Cytokines may prevent COVID-19 patients from producing the 'best' antibodies

By Samantha Black, PhD, The Science Advisory Board editor in chief

August 20, 2020 -- High levels of some cytokines associated with COVID-19 could prevent long-term antibody responses to the SARS-CoV-2 virus, according to a new study published in Cell on August 19. The findings could explain why immunity to the novel coronavirus does not last long among individuals after they recover from the disease.

Studies in convalescent COVID-19 patients indicate that humoral immunity is often short-lived, and most SARS-CoV-2 antibodies exhibit limited somatic hypermutation -- adaptation to new foreign elements.

"We've seen a lot of studies suggesting that immunity to COVID-19 is not durable because the antibodies decline over time," said co-senior author Dr. Shiv Pillai, PhD, professor at Harvard Medical School and member of the Ragon Institute of Massachusetts General Hospital, Massachusetts Institute of Technology, and Harvard, in a statement. "This study provides a mechanism that explains this lower-quality immune response."

Long-lasting B-cell memory and the highest affinity pathogen-specific antibodies are derived within germinal centers (where somatic hypermutation occurs) in secondary lymphoid organs. Life-long memory of a pathogen allows the body to quickly and effectively identify and attack pathogens in the case of reinfection. The formation of germinal centers relies on differentiation of T follicular helper cells, which are antigen-experienced CD4+ T cells found in the secondary lymphoid organs.

Evasion of antiviral aspects of innate immunity and overly aggressive activation of inflammation by SARS-CoV-2 might prevent the generation of T follicular helper cells. As a result of the failure of these cells to differentiate, the early development of high-affinity antibodies that could help stop viral spread may be compromised.

In the new study, a group of researchers from the Ragon Institute sought to understand what prevents these cells from differentiating during SARS-CoV-2 infection.

The researchers used quantitative multicolor immunofluorescence combined with multispectral imaging and cell-cell interaction analyses of autopsy specimens and peripheral blood samples in cohorts with acute SARS-CoV-2 infection to interrogate how the adaptive immune system is modulated in severe COVID-19 cases.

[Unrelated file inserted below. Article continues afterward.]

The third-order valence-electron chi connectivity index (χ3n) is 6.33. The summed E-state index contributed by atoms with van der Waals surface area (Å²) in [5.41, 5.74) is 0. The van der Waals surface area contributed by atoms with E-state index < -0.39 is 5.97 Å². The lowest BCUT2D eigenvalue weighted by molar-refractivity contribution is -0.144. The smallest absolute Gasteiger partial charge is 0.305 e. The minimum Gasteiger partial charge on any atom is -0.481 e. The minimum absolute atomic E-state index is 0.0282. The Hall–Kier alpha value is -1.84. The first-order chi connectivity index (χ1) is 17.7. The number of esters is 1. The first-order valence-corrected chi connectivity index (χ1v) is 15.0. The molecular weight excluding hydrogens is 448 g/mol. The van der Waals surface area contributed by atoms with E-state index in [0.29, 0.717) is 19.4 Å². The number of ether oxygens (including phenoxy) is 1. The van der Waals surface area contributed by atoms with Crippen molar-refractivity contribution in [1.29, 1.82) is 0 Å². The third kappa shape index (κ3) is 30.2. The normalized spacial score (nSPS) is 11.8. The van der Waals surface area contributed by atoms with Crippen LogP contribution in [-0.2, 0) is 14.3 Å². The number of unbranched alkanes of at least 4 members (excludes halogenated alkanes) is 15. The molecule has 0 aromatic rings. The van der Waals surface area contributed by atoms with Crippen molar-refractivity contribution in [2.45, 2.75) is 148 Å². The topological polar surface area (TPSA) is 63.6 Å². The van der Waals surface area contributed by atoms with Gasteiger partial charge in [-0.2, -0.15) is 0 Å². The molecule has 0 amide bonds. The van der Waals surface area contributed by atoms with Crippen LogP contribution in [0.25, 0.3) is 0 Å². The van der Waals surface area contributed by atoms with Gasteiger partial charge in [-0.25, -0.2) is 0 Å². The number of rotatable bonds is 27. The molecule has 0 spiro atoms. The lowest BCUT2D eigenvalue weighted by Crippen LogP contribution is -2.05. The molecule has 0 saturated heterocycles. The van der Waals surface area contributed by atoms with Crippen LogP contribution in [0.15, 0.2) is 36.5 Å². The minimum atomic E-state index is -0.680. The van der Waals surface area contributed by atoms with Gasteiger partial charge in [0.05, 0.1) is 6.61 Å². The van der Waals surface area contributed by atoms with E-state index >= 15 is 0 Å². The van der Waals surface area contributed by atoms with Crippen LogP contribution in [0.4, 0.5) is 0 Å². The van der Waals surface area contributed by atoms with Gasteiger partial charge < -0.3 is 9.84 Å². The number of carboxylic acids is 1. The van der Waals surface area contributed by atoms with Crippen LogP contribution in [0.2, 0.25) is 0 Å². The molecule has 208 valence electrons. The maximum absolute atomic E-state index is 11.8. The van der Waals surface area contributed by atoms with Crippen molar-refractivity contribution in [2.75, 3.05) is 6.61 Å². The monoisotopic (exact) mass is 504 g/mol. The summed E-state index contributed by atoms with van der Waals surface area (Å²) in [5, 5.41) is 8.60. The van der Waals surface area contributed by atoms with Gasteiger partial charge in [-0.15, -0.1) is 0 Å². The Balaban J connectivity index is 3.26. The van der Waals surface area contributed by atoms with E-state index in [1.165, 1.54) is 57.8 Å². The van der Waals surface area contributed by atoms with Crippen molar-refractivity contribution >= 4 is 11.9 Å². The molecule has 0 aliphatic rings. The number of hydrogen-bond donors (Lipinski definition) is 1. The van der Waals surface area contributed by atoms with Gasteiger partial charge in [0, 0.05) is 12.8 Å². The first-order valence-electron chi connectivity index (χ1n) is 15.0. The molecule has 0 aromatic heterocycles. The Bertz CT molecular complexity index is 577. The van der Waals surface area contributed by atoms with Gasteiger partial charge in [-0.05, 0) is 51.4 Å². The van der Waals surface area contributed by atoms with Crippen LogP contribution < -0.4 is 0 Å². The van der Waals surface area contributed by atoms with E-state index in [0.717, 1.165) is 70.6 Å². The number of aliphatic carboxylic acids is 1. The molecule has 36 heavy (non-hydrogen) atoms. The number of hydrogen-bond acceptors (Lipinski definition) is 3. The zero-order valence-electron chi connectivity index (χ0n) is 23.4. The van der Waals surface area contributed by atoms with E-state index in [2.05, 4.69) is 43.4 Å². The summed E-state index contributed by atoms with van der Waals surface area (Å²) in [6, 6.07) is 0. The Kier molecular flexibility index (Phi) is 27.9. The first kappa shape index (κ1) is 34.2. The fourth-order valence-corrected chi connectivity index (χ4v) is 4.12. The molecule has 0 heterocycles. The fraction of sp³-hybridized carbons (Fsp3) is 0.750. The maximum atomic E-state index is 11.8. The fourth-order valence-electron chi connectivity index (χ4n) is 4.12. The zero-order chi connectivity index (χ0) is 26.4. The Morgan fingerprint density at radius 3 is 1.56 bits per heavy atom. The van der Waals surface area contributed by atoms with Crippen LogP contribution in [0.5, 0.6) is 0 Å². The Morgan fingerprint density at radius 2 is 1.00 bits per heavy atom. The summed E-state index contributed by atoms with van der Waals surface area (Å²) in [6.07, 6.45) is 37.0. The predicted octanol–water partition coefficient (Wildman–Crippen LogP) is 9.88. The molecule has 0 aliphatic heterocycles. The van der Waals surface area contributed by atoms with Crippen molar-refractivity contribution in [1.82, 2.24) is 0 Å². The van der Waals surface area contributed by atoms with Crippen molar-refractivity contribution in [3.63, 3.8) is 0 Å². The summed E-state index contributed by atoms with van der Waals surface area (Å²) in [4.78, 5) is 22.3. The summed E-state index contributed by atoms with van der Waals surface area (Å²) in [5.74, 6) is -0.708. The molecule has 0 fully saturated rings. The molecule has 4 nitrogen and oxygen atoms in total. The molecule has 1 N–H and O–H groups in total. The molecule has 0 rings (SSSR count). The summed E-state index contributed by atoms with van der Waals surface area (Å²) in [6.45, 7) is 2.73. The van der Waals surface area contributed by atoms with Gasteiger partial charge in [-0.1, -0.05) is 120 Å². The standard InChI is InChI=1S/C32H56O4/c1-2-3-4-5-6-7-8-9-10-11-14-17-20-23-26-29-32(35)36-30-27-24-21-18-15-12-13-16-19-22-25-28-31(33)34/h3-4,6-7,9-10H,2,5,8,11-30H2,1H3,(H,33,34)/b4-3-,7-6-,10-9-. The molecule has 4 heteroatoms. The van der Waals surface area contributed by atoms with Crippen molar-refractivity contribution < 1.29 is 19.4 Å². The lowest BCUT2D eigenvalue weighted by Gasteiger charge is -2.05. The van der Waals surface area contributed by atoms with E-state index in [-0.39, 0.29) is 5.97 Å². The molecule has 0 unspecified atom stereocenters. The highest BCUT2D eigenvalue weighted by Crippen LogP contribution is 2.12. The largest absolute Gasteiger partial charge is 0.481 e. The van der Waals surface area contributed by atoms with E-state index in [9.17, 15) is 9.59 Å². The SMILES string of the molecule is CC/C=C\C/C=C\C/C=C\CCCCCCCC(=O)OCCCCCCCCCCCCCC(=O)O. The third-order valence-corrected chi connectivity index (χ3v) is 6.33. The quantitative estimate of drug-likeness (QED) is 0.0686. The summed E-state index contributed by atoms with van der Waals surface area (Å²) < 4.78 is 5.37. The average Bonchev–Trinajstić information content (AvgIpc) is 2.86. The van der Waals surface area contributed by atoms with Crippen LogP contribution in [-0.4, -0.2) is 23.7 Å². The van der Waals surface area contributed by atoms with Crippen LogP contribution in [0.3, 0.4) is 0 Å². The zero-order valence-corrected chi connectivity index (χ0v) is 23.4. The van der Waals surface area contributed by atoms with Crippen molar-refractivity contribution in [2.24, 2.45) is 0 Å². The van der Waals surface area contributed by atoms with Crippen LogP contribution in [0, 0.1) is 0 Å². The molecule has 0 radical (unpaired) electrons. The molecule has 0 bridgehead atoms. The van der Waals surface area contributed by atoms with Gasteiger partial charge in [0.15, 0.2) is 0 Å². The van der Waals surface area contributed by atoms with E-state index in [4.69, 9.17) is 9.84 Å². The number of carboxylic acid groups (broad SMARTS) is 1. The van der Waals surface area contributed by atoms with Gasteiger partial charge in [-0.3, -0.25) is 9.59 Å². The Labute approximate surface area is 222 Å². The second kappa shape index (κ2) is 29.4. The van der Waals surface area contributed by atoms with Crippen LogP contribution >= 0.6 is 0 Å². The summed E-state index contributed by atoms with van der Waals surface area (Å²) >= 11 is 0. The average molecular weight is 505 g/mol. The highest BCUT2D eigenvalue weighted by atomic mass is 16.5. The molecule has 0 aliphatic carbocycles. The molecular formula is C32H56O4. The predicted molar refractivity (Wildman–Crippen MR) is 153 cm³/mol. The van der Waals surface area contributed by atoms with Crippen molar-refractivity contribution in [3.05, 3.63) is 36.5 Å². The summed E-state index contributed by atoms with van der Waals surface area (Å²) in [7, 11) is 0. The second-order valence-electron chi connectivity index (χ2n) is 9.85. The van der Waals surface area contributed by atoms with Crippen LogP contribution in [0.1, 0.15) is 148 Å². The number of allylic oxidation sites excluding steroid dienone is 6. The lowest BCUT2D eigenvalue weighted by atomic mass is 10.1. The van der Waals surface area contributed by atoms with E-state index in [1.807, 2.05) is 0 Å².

Previous malaria-based mouse models have demonstrated that defective germinal centers have been linked to a defect in T follicular helper cell differentiations that could be reversed by tumor necrosis factor alpha (TNF-α) blockade. These models show that elevated cytokines and chemokines can cause the loss of germinal centers during serious infections.

When the researchers studied the lymph nodes of patients who had died of the disease, they found high levels of TNF-α -- one of the most abundant cytokines present in cases of COVID-19 -- in these organs. This finding led them to conclude that TNF may be preventing the germinal centers from forming in people with COVID-19 as well.

The authors suggested that the very high local levels of TNF-α and possibly other cytokines in COVID-19 lymph nodes block the final step in T follicular helper cell differentiation, which is required for the formation of germinal centers.

"Without the formation of germinal centers, there is unlikely to be long-term memory to this virus developing from natural infections, meaning that while antibodies may protect people for a relatively short time, a single person who recovers from the disease could get infected again, perhaps six months later, or even multiple times with SARS-CoV-2," added Pillai. "This suggests that developing herd immunity may be difficult."

The study suggests that developing herd immunity may be difficult in the case of COVID-19 due to impaired infection-induced protective immunity and low durability antibody responses.

The authors noted that their findings should not affect vaccine-induced immunity, as vaccines do not induce cytokine storms. A vaccine-induced immune response would likely include the development of a germinal center, thus ensuing the creation and immortalization of high-quality antibodies that would provide long-lasting protecting against COVID-19.

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